Downtown Detroit is home to some pretty prestigious athletes this week.
Athletes like Charles Miller and James Henderson are in town for the National Veterans Golden Age Games.
Military veterans from across the country gathered to compete in events like badminton and bocce ball, but many of them say their favorite parts are the moments between matches.
“You get to know people from the different states and you come back each year and see them and see the progress they’ve made,” says Miller.
“We’re a team, we’re family,” says Henderson.
“There’s a brotherhood/sisterhood aspect to being a veteran. We all compete against each other but we also want to see each other successful as well,” explains Local Organizing Committee Coordinator Adam Stevens.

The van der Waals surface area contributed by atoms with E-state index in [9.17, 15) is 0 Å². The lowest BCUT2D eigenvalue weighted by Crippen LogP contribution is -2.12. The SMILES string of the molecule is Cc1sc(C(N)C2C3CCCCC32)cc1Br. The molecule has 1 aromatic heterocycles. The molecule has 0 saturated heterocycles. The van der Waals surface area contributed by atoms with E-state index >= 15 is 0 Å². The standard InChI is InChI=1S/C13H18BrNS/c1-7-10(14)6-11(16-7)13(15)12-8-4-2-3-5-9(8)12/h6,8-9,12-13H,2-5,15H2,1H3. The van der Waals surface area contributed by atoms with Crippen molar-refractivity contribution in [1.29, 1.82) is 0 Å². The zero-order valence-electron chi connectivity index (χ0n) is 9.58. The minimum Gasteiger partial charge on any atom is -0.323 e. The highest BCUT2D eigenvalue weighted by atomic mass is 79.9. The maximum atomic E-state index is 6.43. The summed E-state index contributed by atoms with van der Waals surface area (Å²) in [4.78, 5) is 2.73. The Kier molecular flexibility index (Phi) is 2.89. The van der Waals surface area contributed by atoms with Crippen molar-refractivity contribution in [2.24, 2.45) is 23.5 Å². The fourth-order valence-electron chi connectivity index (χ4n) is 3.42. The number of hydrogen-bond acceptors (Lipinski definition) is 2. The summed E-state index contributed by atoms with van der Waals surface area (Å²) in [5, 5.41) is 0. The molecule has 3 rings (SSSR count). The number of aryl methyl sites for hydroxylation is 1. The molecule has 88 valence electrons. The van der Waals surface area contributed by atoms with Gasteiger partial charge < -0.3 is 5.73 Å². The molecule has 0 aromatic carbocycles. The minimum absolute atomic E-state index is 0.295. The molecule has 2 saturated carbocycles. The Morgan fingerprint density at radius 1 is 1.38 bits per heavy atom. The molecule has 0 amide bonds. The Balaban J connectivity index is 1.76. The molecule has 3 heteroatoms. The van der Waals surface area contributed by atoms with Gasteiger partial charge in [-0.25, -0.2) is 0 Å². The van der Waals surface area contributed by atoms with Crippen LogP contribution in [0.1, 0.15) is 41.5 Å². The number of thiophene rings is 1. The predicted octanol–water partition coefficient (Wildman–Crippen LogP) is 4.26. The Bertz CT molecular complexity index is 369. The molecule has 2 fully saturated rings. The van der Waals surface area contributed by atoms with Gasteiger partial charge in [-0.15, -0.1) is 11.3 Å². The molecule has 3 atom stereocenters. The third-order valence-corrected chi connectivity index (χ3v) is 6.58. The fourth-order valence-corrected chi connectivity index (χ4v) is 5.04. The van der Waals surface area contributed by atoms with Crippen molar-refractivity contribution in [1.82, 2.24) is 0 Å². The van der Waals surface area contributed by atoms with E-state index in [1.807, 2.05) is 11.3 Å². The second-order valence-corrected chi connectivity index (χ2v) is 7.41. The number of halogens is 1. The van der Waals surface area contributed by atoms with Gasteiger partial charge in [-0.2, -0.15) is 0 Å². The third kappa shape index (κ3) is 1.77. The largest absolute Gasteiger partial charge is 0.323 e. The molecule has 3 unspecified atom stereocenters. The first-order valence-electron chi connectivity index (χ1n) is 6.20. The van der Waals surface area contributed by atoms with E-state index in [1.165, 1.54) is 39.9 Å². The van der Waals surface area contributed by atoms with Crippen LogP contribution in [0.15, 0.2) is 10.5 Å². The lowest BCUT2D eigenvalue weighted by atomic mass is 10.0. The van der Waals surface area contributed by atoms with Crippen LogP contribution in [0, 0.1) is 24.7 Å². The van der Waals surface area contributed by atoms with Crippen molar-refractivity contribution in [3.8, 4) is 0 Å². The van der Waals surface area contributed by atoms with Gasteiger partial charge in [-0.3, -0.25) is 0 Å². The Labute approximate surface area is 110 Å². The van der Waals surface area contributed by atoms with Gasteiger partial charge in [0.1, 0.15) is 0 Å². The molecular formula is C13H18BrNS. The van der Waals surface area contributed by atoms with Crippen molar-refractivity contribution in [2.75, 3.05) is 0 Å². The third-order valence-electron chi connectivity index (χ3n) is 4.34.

Meeting new people and forming new relationships is a big part of the Games, but the thing that really draws the athletes out is the competition.
“It is competitive and everyone wants to win,” says Henderson.
Miller says he’s a bit more laid back. “I’m more of a competitor than a winner… And I love it.”
The Golden Age Games bring competition, camaraderie, and in a lot of cases it brings a form of healing.
‘I think it’s one of the most difficult things to measure, and that’s the mental health aspect of it,” says Stevens.
“There’s been a lot of trauma. Physical trauma. And mental trauma. And these games help bring some of that release out in a way that we feel togetherness,” explains Henderson.
To many participants, that togetherness is worth more than any medal.